All posts by Arthur

Seasoned London commuter, doing my best to stay rubber side down and never stop moving forward.

Farewll 2017, Roll on 2018

Riding a Harley in San Francisco

2017 was quite the packed year on and off the road. In my main line of work as a software team lead I’ve been managing multiple projects in parallel, done three work trips to New Jersey and one to San Francisco, and have now just taken over a second team!

ELAM Folembray Track Day

On the biking front, I’ve also been busy in 2017. The highlights were a couple of track days (except when I binned it), an Essex Fire Service/Hopp Rider skills day, hiring a big fat Harley Dyna in California and seeing my better half, Mary Crash Bobbins improve her riding on her IAM course. I’ve been heavily involved with ELAM, sorting out their new website  which has been very rewarding. And let’s not forget all the great rides over the year, with ELAM, London Bikers, solo or as a couple with Mary.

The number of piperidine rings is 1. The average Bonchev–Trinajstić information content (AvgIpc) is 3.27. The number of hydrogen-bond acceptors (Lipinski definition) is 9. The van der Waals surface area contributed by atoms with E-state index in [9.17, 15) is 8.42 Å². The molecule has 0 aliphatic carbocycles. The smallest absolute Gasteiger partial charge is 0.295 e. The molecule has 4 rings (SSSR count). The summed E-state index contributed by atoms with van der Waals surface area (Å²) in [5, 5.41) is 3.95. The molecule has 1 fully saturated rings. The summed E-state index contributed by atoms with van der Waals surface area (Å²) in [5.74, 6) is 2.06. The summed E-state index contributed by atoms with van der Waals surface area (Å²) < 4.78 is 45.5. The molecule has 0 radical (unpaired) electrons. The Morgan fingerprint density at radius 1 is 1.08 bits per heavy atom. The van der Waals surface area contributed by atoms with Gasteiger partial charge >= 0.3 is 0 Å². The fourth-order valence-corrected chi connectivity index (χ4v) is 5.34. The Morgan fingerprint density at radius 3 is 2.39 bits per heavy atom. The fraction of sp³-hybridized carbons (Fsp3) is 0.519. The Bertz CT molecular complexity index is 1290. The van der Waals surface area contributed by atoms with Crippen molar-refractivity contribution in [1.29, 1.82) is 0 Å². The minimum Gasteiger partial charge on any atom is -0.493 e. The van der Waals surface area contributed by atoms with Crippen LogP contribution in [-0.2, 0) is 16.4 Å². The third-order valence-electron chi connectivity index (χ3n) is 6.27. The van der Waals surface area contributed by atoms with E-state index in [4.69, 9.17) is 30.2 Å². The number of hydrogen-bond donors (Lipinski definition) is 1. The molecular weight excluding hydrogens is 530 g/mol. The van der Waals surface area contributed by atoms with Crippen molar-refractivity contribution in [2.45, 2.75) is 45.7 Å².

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New ELAM Website Launched

As well as working on this blog, I am involved with the East London Advanced Motorcyclist (ELAM) group and over the last few months have been revamping their website. That’s my excuse for the somewhat sporadic updates to on this blog recently.

The group’s old site was pretty dated, but was WordPress based so plain sailing to update with a theme change. Fresh photos were sourced and page layouts reworked make things more engaging. Whether the IAM is something you’ve considered or not, take a look, any feedback would be much appreciated.

Happy Christmas!

Christmas wishes and Happy New Year to you all!

I trust you all had a good year and are now putting your boots up and enjoying a well earning Christmas break. Weather, man-flu and busy work deadlines this last month have preventing me updating here as much as I would have liked. However, I did manage a great day at the Ace Cafe Toy Run with my daughter. No matter how crappy things seem to be going at times, it’s generally just first world problems and we can be glad of our health. Don’t forget those in worse plights or very ill.

Happy Christmas!

 

Comparison of Anti-Fogging/Misting Solutions for Glasses